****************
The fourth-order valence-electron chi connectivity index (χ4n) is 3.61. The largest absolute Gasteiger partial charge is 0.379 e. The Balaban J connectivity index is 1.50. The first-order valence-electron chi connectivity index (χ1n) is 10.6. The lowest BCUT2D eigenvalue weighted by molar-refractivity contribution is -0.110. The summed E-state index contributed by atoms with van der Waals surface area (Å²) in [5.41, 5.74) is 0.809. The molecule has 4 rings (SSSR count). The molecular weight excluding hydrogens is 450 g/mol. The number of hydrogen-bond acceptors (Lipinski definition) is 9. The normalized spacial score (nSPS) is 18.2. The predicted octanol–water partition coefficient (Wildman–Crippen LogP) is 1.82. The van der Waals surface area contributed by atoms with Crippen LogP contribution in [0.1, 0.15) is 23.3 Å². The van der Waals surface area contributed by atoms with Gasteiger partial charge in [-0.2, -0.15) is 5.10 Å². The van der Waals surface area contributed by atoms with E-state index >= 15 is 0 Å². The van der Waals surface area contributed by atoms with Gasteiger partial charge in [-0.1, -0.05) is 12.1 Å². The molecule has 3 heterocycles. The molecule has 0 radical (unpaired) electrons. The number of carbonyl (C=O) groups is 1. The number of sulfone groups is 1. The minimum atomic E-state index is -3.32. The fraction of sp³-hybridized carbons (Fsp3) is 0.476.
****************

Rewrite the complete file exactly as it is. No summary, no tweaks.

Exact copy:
The fourth-order valence-electron chi connectivity index (χ4n) is 3.61. The largest absolute Gasteiger partial charge is 0.379 e. The Balaban J connectivity index is 1.50. The first-order valence-electron chi connectivity index (χ1n) is 10.6. The lowest BCUT2D eigenvalue weighted by molar-refractivity contribution is -0.110. The summed E-state index contributed by atoms with van der Waals surface area (Å²) in [5.41, 5.74) is 0.809. The molecule has 4 rings (SSSR count). The molecular weight excluding hydrogens is 450 g/mol. The number of hydrogen-bond acceptors (Lipinski definition) is 9. The normalized spacial score (nSPS) is 18.2. The predicted octanol–water partition coefficient (Wildman–Crippen LogP) is 1.82. The van der Waals surface area contributed by atoms with Crippen LogP contribution in [0.1, 0.15) is 23.3 Å². The van der Waals surface area contributed by atoms with Gasteiger partial charge in [-0.2, -0.15) is 5.10 Å². The van der Waals surface area contributed by atoms with E-state index >= 15 is 0 Å². The van der Waals surface area contributed by atoms with Gasteiger partial charge in [-0.1, -0.05) is 12.1 Å². The molecule has 3 heterocycles. The molecule has 0 radical (unpaired) electrons. The number of carbonyl (C=O) groups is 1. The number of sulfone groups is 1. The minimum atomic E-state index is -3.32. The fraction of sp³-hybridized carbons (Fsp3) is 0.476.